Though Bill and Sophie Nowakowski left Poland more than 20 years ago, the traditions of their heritage linger during holiday celebrations.
And Christmastime becomes a celebration of friendship and good will, not unlike festivities of their adopted land.But unlike much American merrymaking, the Nowakowski celebration emphasizes Christmas Eve.
After a day of fasting and last-minute preparations, Poles join with family members in breaking bread, the quintessence of a Polish Christmas. The sacramental tradition represents a symbol of love, friendship and forgiveness, a generous outpouring of heartfelt good wishes.
"We couldn't have Christmas without the Oplatek. As we break each piece, we wish each other the best in the new year," Sophie explained.
Generosity extends to the dinner table, where an extra place is laid for a weary traveler who may stop by or for faraway loved ones. The empty place serves as a poignant reminder of the less fortunate or family members unable to share the holiday feast.
Christmas Eve dinner is a feast of variety. Tradition formerly dictated 12 dishes be served, representing the 12 Apostles. The dinner is now served without meat but with carp or pike as a main course.
Alina Zeranska, author of "The Art of Polish Cooking," relates a holiday fish tradition: "To have fish really tasty, and to avoid last-minute shopping, Polish housewives like to buy their fish live. In my childhood the Christmas Eve carp or pike was carefully chosen two days in advance, and it splashed merrily in its new habitat - the family bathtub. Nobody minded skipping a shower, such were the delights of watching the strong beast swimming around, and of feeding it bits of bread."
In addition to the fish course, pierogi, a cheese- or sauerkraut-filled dumpling, accompanied the meal.
"We look to find the right kraut. You can't buy it in a can and get it right," Bill lamented. "Sometimes we even get it imported from relatives."
Dried mushrooms, too, are imported for the pierogis and for soups, but local poppy seeds function in a variety of holiday pastries.
"It wouldn't be Christmas without poppy seed strudel," Bill exclaimed.
The combination of delicate pastry, honey, raisins and cinnamon is a brunch specialty or a wished-for dinner dessert.
Cheesecake with farmer or ricotta cheese grabs another top spot on the holiday wish list.
"Cheesecake was always a Warsaw favorite," Sophie said. "But you must have the right cheese, a real cheese. You can use farmer or ricotta and it's almost the same, but cream cheese doesn't work out right. It's what you get used to, I guess."
Another common Polish dish is Bigos, or Hunter's Stew, a hearty dish that accompanied travelers, herdsmen and hunters alike, claims a centuries old recipe. The dish is a national treasure, memorialized by Adam Mickiewicz in a 150-year-old epic poem entitled, "Pan Tadeusz":
"This bigos is no ordinary dish,
For it is aptly framed to meet your wish.
Founded upon good cabbage, sliced and sour,
Which, as men say, by its own zest and power
Melts in one's mouth, and settles in a pot . . . "
The Nowakowskis are well-settled in America but often ponder their escape from communist Poland.
"When the communists took over," Bill explained, "they wanted to do away with any religious connections in our lives. That included, shall we say, St. Nicholas. St. Nicholas, the holiday legend, began his rounds on December 6, giving candy to the children. Because he was a Christian saint bearing gifts, they tried to remove him and establish their own person, called Frostman, but it didn't work."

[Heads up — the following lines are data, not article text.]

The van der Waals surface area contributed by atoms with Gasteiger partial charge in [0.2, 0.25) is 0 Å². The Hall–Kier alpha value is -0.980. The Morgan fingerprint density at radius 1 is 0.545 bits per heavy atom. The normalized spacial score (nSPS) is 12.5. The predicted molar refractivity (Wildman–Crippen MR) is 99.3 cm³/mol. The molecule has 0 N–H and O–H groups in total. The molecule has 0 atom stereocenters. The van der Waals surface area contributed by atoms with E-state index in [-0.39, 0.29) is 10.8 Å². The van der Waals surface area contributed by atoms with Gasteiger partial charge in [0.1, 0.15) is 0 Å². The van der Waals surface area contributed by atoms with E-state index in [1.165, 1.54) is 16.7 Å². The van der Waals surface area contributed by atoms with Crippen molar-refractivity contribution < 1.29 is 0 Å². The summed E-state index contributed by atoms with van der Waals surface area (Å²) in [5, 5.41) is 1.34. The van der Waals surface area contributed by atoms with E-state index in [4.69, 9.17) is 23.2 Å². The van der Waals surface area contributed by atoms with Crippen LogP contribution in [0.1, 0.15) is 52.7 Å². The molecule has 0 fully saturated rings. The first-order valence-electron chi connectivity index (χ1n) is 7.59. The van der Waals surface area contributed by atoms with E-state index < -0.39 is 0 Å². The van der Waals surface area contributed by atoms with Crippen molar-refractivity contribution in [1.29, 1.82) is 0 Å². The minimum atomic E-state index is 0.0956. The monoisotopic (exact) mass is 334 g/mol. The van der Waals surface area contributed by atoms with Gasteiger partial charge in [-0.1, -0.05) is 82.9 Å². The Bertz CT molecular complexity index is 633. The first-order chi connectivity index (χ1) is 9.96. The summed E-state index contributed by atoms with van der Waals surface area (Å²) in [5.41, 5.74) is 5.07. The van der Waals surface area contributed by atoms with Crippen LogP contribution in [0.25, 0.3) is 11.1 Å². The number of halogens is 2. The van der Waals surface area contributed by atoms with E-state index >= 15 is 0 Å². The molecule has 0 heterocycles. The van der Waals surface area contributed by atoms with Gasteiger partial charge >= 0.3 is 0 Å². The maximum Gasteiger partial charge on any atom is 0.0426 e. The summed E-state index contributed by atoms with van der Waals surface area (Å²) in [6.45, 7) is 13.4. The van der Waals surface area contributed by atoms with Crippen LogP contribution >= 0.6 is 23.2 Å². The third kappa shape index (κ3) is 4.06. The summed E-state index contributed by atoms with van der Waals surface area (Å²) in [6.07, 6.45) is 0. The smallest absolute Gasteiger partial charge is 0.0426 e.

Many things in the communist regime didn't work to Bill and Sophie's satisfaction; the pair finagled a way to escape. Sophie volunteered as an exchange student to London; Bill followed a year later on a "vacation visa" to visit his uncle.
"The government required verification of every detail on the trip, copies and letters to prove it was authentic," Bill recalled.
"It wasn't until I got to England that we discovered it was easier to immigrate to Canada than America. The quotas were different, but we had to prove we were married and we were not. So in one day we had our wedding and the next day left for Canada," Bill explained.
Though trained as an engineer, Bill found a variety of odd jobs to support his family, eventually leaving Canada and settling in Chicago.
"We had dreamed of going to America for a long time; we even applied for the documents but did nothing. One day I found the papers lying in a drawer and we saw they would expire in 10 days," Sophie said. "Within a week we sold all our furniture, but we didn't quit our jobs or give up our apartment. I was expecting Margaret, but we went anyway. We thought `there is so much opportunity here' (in Chicago) and we stayed. We wrote back to cancel our jobs in Canada and never went back."
Nowakowskis settled among other Poles in northwest Chicago.
"They took us in and helped us find work," Bill reminisced. "I remember someone coming door to door to ask for a bricklayer's helper. I'd done that job before, but oh, was it different in Chicago. Chicago was a jungle. At home there were two helpers to one bricklayer; in Chicago, there was one helper for two bricklayers. It was hard work."
Bill moved from job to job, some for only few days, before a better opportunity unfolded.
Opportunity continued for Bill, Sophie and their children, Martin and Margaret, now University of Utah students.
The American dream fulfilled; freedom at their fingertips.
Free to explore the territory of the United States, free to build relationships with neighbors, free to pursue education, yet free to celebrate the heritage of the homeland.
Hunter's Stew (Bigos)
Sauerkraut & Cheese Dumplings (Pierogi)
Dried Fruit Compote
Poppy Seed Strudel